- Service description
- Using CLI
- Common Commands
- Context Specific Commands
- Login context
- Root context
- Server context
- CLI context
- Listener context
- Listener context (as subcontext of proxy services)
- Listener context (as subcontext of non-proxy services)
- Allow rule context
- SSL control context
- Log context
- Rule context
- SMTP-Incoming context
- SMTP-Outgoing context
- Processing context
- POP3 context
- IMAP context
- WebMail context
- WebAdmin context
- FTP backup context
- DNR context
- Name server context
- Report context
- Filters context (as subcontext of server|domain|folderRcpt|group|list)
- Filters context (as subcontext of account|accountClass)
- ScriptFilter context
- SocketFilter context
- ActiveFilter context
- Domain context
- Domain-Create context
- Domain administration limits context
- Account context
- Account class context
- WebmailData context (as subcontext of account)
- WebmailData context (as subcontext of list)
- Quotas context
- Cluster Context
- Initial Account Settings Context
- Autodiscovery Context
- Certs Context
- Special Contexts
- Troubleshooting CLI
CLI is for Axigen another service, more precisely a TCP service, just like SMTP, IMAP, POP3, etc. The CLI service can be configured in its turn similarly to the other services, either by editing the configuration files or by using the remote configuration tools like CLI and WebAdmin. It has common parameters such as maxErrors, logLevel, etc. and also a list of listeners for configuring incoming connections.
The connection to the service must be authenticated using either the top administrator "admin" username and the password previously set for it, or another delegated administrative user.
CLI is structured in contexts, each of them including a specific set of commands. CLI also uses a common set of commands. Each context provides commands allowing switching to the previous and next context and a
HELP command to view the available commands at that specific location. When connected, the login context is activated and an username and password must be provided; after activation, the root context becomes active. The root context is the only one not having a name in the command prompt.
Commands are not case sensitive, meaning that you can enter
HELP, help, Help, HeLP, it will still mean
HELP. Also, when you need to assign values to parameters of certain commands, these values can be entered in 3 ways:
- double quoted.
This is useful when entering regular expressions and spaces and is very similar to the way the strings are entered in unix bash:
- escaped string: in this form, the string cannot contain not printable characters, and the characters that must be escaped with a backslash are: spaces, quotes and double-quotes.
- quoted string: (e.g.: "something") in this form, the string will preserve the literal value of each character within the quotes. A single quote may not occur between single quotes, even when preceded by a backslash.
- double quoted string: (e.g. "something"): in this form, the string will behave just like in the escaped form, ignoring the backslash before any character. The difference is that all the characters, including non-printables, are accepted and that the spaces and single quotes need not be escaped.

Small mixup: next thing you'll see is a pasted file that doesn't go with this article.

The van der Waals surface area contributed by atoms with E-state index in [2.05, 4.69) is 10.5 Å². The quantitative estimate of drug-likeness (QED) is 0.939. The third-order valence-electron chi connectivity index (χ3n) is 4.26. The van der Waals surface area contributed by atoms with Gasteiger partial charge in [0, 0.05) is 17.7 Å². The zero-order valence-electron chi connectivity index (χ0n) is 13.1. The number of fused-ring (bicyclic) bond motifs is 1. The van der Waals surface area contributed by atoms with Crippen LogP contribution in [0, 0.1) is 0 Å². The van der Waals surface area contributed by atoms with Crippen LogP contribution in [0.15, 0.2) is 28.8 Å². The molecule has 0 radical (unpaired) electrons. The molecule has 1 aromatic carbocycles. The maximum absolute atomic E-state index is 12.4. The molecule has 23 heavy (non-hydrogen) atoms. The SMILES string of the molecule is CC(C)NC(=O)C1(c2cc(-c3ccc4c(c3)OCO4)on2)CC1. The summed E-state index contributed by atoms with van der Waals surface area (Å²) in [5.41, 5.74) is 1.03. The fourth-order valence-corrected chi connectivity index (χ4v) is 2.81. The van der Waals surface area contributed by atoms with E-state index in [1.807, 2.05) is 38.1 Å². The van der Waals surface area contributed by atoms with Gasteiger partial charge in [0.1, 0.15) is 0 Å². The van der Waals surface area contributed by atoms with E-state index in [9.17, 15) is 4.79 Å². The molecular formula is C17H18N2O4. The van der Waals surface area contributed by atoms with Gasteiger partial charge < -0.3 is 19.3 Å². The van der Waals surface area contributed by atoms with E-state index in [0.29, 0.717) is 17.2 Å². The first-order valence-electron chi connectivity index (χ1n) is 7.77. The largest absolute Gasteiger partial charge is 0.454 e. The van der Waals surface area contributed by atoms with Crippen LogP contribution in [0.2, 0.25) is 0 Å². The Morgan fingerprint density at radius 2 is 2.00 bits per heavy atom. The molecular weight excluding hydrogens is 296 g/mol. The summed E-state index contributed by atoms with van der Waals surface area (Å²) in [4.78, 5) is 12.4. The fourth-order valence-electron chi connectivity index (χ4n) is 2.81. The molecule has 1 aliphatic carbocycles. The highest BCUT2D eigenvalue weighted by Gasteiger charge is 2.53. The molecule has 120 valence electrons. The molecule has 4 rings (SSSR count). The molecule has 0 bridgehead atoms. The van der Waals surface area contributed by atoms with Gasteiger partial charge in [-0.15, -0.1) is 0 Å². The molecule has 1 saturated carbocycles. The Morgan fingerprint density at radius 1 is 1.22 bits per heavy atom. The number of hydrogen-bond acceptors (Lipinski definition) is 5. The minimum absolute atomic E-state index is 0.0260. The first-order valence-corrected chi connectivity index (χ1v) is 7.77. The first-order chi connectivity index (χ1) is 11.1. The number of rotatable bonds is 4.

In the escaped and double-quoted form, the backslash character must be escaped in order to have a backslash as a result.
The CLI parent / child contexts follow the structure of the configuration file where some objects are children of other parent objects. In general, a context that uses
COMMIT for saving changes is considered a parent and a context that uses
DONE for saving changes is considered a child. In the same time
COMMIT is usually applying final and persistent changes (stored on the disk) and
DONE is usually applying only transient session-specific changes.
Contexts are, with a few exceptions, associated with configuration objects that appear in the config file.
The notion of key parameter-value pair is related to the primary key concept. It uniquely identifies an object in a list of objects. The key value cannot be changed if the context was created using an
The configuration contexts corresponding config objects (like server, all services, etc.) update only when entering and leaving the respective context and when one of the reset commands is issued. Thus, if anything is changed using another version of CLI or WebAdmin, the change will be present only when leaving and entering the context again or after a reset command is issued.
When leaving the context using
COMMIT and the commit fails, update of the context is NOT performed. This happens because any modifications made before commit would be lost. As a result, invalid settings may appear to exist in config.
If you want to reset the configuration for that context, issue a
CANCEL or a
Any changes made to a TCP service like: CLI, WebMail, WebAdmin, etc. affect only new connections to that service and not the active ones.
The subsections of this chapter contain the following:
- Common commands - commands used in all Axigen contexts;
- Context Specific Commands - a list of all contexts and commands available in CLI you can use for reference to see all the different operations you can perform using CLI;
- Special Contexts - the most important contexts in CLI are explained.
When a filter is created, it is not automatically activated. Each filter can be active or inactive. Inactive filters are not used by the server until activation. The activation of a filter can be performed by adding the filter to the "Active Filter" list. All filters listed there are active and used by the server.